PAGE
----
When asked if there were barriers to workforce planning, 27% of agencies identified there were none. The common barriers identified by agencies included: lack of specific workforce planning skills; insufficient datasets; shifting priorities; general lack of resources; and the impact of current APS interim recruitment arrangements on recruiting specialist employees.

While workforce planning is fundamental to determining APS human capital needs and therefore managing its human capital, the APS workforce planning capability is still developing. Efforts to build this capability across the service remain inconsistent.


Historically, the APS has typically recruited employees at entry or junior levels with only limited opportunities to enter the service at higher-level positions.10 As such, developing human capital has traditionally occurred within the agency. This practice, known as the ‘build model’ of human capital, was common among large organisations. Recent changes in the socioeconomic environment, however, have seen a change in organisational practices in securing human capital, including a decrease in the sophistication of workforce and succession planning, an increase in outside hiring, more complex ‘alternate’ work arrangements (including more part-time employees and greater use of contractors), and an increasingly mobile workforce.11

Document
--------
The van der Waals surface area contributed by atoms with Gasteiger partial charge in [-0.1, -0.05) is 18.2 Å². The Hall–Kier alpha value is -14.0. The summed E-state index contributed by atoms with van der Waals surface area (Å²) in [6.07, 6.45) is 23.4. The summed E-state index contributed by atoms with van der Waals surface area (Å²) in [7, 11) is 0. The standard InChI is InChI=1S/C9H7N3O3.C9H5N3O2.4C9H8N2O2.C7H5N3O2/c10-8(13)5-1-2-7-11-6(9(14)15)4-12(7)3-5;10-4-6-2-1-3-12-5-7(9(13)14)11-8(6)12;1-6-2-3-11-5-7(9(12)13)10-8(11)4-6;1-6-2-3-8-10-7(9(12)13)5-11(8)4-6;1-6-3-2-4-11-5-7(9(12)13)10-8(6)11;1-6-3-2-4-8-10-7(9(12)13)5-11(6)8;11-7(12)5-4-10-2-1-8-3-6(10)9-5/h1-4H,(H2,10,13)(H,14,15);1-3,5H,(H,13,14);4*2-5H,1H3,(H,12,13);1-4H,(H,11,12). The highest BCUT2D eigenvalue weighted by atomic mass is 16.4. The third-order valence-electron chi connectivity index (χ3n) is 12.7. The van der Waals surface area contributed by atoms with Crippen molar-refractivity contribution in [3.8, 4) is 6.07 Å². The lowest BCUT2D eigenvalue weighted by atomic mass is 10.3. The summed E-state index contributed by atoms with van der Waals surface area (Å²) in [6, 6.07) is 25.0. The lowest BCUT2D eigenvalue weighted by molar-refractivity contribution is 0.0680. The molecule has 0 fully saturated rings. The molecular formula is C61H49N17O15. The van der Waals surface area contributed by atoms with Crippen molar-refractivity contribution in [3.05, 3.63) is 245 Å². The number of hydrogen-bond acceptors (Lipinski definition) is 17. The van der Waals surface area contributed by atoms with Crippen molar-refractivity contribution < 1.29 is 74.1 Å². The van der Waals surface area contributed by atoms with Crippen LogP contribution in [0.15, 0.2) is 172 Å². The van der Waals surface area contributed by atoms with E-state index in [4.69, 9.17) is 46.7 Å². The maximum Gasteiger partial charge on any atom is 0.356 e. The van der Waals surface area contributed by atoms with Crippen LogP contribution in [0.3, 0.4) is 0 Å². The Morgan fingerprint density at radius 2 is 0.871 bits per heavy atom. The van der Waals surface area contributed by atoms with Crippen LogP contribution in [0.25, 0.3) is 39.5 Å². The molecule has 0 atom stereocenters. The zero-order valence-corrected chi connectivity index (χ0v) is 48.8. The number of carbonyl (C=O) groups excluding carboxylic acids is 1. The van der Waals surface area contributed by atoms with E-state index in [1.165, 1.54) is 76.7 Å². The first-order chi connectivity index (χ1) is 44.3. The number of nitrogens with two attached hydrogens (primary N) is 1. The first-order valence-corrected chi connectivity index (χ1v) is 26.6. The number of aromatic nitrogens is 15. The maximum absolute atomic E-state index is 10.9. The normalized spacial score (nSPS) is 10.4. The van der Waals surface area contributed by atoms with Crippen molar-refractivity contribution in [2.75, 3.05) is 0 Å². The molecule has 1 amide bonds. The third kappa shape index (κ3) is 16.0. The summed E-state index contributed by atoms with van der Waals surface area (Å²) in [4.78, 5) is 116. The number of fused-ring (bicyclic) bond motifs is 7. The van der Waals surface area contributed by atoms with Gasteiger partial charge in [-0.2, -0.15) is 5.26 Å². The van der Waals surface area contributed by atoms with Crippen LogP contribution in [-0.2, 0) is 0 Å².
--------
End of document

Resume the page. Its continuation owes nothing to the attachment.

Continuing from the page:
While the APS is an enduring organisation and its leaders and managers are responsible for sustaining the APS workforce, the service is also responsive to the priorities and programmes of the government of the day and its workforce reflects this. For instance, using data from the APS Employment Database (APSED) Figure 10.1 shows that the number of engagements as a proportion of the ongoing workforce steadily declined since a peak of almost 16.2% in 2005–06 to 3.1% for 2013–14, while internal recruitment remained relatively constant at below 2%.

Figure 10.1. Engagements, transfers and promotions as a proportion of the ongoing workforce, 2004–05 to 2013–14

Source: APSED

The reduction in APS engagements reflects an ongoing focus on achieving efficiencies and giving expression to government priorities. As such, agencies are focusing on training and developing existing employees to meet human capital needs.

Learning and development and talent management

The role of learning and development in building human capital has a long history. As noted earlier, this is the basis of the ‘build model’ of managing human capital. The APS has traditionally provided learning and development opportunities for employees through individual agency activities and centralised training. The Australian Public Service Commission (the Commission) provides centralised learning and development activities through the Centre for Leadership and Learning (the Centre for Leadership and Learning).